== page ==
Space can be a wondrous place, and we've got the pictures to prove it! Take a look at our favorite space pictures here, and if you're wondering what happened to today in space history don't miss our On This Day in Space video show here!
A yearn for Earth
Friday, February 16, 2024: From aboard the International Space Station, circling the planet in low Earth orbit, NASA astronaut Jasmin Moghbeli snapped this view of the newly-arrived Cygnus cargo vehicle and Canadarm2 with a dark Earth behind, swirling with wondrously green aurora borealis. Moghbeli posted the photo on X, formerly Twitter, voicing enthusiasm for the chance to get to live an work in space, while also recognizing the beauty of our planet and her excitement to explore the Earth once she returns firmly back on the ground. In her own words...
Sometimes I can’t believe this is our planet, OUR home. How lucky we are to live somewhere so spectacular and alive. I will definitely miss these views, but I look forward to exploring more of our planet and the beautiful views from the ground. #AuroraAustralis pic.twitter.com/2lbIUJFfKrFebruary 15, 2024
Stage separation to the moon!
Thursday, February 15, 2024: The fiery tear in the rich, dark blue of the night sky in this photograph captured by Trevor Mahlman is SpaceX's Falcon 9 rocket, captured during the moments of stage separation as the vehicle's main booster burns back toward Earth and the second stage streaks onward to space.
The launch occurred early Thursday, lifting off at 1:05 a.m. EST (0605 GMT) from Pad 39A, at NASA's Kennedy Space Center, in Florida. The payload is Intuitive Machines' "Odysseus" Nova-C moon lander, which has the potential to make history as the first successful commercial mission to touchdown on the lunar surface.
Mahlman, a rocket photographer based in Florida, shot this 495-second exposure using a 200mm lens from Cape Canaveral.
Clouds from the Space Station
Wednesday, February 14, 2024: These fading wisps of cloud blending in with the black of the sky were captured not from the Earth, but from space. Shot by astronauts aboard the International Space Station (ISS), this view of noctilucent clouds is illuminated through Earth's upper atmosphere by the setting sun, already tucked behind the dark horizon.
Noctilucent clouds are rarely occurring clouds that form high in the atmosphere. They can only be seen under specific conditions, appearing as thin wispy blue/silver streaks during summer months, after sunset.
Hubble's Scorpius view
Tuesday, February 13, 2024: This stunning nebula view was captured by the Hubble Space Telescope during an observation of a star-forming region called IRAS 16562-3959 in the constellation Scorpius in our own Milky Way galaxy.
The nebula sits about 5,900 light-years from Earth and is revealed in different colors due to the filters used by the Hubble telescope's Wide Field Camera 3 filters, which captured specific wavelengths of light to build the image. At the center of the nebula is a massive star about 30 times the mass of our sun that is still forming. The giant protostar is belching off a powerful jet that has cleared away dust, Hubble officials wrote in an image description.
A cosmic bird soars
Monday, February 12, 2024: Tucked away in the Vela constellation is the Vela supernova remnant, the remains from a massive star's explosion 11,000 years ago that is visible as a ghostly bird-shaped cloud of gas and dust to powerful telescopes. This image was captured by the Very Large Telescope's Survey Telescope at the Paranal Observatory of the European Southern Observatory in Chile's Atacama desert.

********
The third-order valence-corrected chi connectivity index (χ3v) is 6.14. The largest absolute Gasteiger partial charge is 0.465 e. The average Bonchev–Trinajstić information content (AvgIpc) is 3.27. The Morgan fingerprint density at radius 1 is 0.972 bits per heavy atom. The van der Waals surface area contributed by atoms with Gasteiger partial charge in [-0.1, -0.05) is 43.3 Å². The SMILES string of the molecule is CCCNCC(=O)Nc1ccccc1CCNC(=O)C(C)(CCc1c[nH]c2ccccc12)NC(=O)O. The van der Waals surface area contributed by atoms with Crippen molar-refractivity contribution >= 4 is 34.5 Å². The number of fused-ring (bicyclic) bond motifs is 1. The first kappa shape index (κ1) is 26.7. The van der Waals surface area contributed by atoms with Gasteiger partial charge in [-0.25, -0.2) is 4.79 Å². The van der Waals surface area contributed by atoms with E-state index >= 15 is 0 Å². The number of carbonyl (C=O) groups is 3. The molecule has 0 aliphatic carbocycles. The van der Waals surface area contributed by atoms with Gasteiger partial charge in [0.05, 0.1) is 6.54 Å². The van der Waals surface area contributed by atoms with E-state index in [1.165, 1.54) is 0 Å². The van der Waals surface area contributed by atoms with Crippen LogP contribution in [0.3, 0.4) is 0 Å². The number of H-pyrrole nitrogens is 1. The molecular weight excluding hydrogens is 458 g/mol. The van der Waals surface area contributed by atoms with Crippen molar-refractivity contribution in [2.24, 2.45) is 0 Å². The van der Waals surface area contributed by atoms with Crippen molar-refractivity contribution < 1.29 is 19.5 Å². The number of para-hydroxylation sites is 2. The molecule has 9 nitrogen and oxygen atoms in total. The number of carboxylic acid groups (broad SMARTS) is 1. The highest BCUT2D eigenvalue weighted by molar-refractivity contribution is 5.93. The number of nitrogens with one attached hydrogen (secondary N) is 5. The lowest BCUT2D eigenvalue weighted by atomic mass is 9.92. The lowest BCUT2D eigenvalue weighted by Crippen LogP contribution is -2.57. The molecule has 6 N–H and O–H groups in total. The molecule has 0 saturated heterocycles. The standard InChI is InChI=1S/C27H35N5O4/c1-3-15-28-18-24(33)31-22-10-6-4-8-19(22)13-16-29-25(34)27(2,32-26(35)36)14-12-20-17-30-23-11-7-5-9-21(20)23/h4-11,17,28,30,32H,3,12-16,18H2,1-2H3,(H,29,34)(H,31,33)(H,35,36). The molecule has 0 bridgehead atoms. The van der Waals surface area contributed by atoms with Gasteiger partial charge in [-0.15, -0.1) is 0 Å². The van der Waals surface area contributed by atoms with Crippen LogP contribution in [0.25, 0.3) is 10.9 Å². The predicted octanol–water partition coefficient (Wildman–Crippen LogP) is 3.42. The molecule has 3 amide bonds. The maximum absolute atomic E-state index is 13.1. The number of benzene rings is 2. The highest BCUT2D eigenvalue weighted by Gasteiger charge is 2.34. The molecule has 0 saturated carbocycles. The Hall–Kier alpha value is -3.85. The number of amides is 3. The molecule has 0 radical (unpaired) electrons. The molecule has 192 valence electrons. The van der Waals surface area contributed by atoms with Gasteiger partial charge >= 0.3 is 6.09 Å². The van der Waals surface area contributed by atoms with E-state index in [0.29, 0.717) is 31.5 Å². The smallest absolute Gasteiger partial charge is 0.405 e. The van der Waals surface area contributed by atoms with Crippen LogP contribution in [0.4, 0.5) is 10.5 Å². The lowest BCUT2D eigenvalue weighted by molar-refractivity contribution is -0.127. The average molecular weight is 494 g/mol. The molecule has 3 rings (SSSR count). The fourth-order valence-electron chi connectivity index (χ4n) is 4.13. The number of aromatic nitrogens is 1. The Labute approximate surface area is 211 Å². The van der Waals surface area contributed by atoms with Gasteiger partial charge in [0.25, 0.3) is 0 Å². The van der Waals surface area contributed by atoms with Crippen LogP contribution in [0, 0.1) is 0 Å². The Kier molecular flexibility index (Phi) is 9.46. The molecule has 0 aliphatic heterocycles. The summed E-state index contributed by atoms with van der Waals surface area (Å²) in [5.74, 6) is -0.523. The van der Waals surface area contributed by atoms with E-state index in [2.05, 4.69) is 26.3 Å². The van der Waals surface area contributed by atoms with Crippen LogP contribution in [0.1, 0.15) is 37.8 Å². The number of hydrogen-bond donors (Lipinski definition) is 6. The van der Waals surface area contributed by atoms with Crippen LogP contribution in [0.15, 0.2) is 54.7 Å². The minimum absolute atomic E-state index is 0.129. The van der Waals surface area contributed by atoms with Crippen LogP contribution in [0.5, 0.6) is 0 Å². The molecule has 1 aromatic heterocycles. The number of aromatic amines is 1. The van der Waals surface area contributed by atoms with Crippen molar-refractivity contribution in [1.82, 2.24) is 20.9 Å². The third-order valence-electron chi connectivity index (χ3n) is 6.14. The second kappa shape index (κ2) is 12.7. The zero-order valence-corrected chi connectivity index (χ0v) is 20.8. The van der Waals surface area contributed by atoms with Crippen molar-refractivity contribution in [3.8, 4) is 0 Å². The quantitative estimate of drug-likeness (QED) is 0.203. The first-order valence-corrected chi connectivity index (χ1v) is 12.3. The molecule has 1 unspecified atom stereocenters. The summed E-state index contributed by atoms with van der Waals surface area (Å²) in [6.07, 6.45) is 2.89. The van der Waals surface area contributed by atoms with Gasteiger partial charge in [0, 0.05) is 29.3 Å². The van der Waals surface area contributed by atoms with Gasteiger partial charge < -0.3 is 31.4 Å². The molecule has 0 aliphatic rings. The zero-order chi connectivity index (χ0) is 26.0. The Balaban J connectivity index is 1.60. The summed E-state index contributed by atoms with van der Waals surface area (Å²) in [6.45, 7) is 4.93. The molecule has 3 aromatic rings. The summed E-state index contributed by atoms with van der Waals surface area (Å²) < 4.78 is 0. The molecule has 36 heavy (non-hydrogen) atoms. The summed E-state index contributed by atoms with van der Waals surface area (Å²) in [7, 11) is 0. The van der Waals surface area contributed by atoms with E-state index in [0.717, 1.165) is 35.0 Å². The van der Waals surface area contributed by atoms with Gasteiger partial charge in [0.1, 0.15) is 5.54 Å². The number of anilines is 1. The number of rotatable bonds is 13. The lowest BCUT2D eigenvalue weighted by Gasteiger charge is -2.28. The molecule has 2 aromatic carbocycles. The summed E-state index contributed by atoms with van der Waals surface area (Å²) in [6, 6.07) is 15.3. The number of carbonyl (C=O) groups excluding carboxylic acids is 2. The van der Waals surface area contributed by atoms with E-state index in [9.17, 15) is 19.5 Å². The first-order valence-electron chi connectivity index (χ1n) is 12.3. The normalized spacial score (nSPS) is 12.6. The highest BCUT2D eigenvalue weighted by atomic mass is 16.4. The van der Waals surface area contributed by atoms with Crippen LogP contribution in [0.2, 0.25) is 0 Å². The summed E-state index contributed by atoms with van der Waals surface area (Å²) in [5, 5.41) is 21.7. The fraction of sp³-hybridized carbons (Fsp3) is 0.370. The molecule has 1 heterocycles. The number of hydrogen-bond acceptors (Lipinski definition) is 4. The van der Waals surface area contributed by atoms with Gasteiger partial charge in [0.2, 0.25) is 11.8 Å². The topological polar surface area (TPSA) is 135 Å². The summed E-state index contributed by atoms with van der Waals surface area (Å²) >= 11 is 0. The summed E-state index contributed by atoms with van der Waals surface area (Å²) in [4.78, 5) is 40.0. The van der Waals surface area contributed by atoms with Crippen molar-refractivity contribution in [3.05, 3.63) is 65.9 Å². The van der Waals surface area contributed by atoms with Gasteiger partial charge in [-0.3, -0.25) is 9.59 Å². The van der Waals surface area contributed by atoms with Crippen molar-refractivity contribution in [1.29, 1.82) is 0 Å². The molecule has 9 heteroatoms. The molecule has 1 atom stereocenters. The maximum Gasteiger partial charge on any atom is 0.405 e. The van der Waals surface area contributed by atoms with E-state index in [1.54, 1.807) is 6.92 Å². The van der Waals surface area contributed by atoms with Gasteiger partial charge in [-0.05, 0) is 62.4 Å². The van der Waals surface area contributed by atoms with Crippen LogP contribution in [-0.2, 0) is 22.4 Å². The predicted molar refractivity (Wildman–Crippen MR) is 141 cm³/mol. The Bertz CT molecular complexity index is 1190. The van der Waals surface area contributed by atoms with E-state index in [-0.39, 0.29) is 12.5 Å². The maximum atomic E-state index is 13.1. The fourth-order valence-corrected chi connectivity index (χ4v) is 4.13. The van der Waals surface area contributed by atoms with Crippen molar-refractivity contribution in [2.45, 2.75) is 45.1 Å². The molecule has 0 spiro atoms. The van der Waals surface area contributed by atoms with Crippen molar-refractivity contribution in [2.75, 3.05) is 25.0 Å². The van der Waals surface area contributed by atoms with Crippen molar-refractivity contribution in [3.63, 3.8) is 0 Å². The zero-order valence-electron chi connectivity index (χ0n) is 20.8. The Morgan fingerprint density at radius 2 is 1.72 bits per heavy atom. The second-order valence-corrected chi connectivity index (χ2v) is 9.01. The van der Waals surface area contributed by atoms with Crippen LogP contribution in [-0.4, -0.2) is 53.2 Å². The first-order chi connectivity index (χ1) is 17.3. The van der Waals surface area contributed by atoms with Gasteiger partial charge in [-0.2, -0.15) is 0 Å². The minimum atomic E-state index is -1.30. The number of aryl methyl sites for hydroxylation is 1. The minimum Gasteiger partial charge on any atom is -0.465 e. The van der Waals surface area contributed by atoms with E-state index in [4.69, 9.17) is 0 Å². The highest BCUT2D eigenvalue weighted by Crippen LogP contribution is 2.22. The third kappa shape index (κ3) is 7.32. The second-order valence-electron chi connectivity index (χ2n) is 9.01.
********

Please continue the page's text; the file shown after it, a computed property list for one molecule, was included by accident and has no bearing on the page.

"Pink and orange filamentary clouds swarm around in this picture, resembling the ghostly shadow of a cosmic bird with wide orange wings, a long pink body, and a bright pinkish star as an eye. A myriad of stars are sprinkled all over the image," ESO officials wrote in an image description.
A Dragon's Perspective
Friday, February 9, 2024: Through the window of SpaceX's Crew Dragon Endurance, the Crew Dragon Freedom is seen docked to the International Space Station (ISS). At the time this was published, Freedom is currently on its way back to Earth, carrying the Axiom-3 crew members from a two-week stay aboard the ISS, completing Axiom Space's third privately crewed mission.
Endurance launched to the ISS in August, last year, with an internationally diverse group of astronauts on the SpaceX Crew-7 mission for NASA. Crew-7 will board Endurance for their own ride back to Earth about a week after Crew-8 arrives at the space station, which is currently slated for later this month.
Thursday, February 8, 2024: The Vehicle Assembly Building (VAB) is reflected in the waters in this photo taken at NASA's Kennedy Space Center (KSC), in Florida. KSC resides on Merritt Island National Wildlife Refuge, which is home to over 350 types of birds, dozens of other wildlife, and more than a thousand varieties of flora on the grounds.
The space center exists harmoniously on the refuge's 140,000 acres, where tourists can visit the KSC Visitor Complex and Saturn IV Center, while NASA, the U.S. Space Force, SpaceX and other companies conduct regular launches from the cape.
The VAB stands 525 feet (160 meters) in height, and is the tallest single-story building in the world. It has been home to NASA's Saturn V rocket during the Apollo program's missions to the moon, the space shuttles and, most recently, the Space Launch System (SLS) rocket launch NASA's next astronauts to the moon as part of the space agency's Artemis program.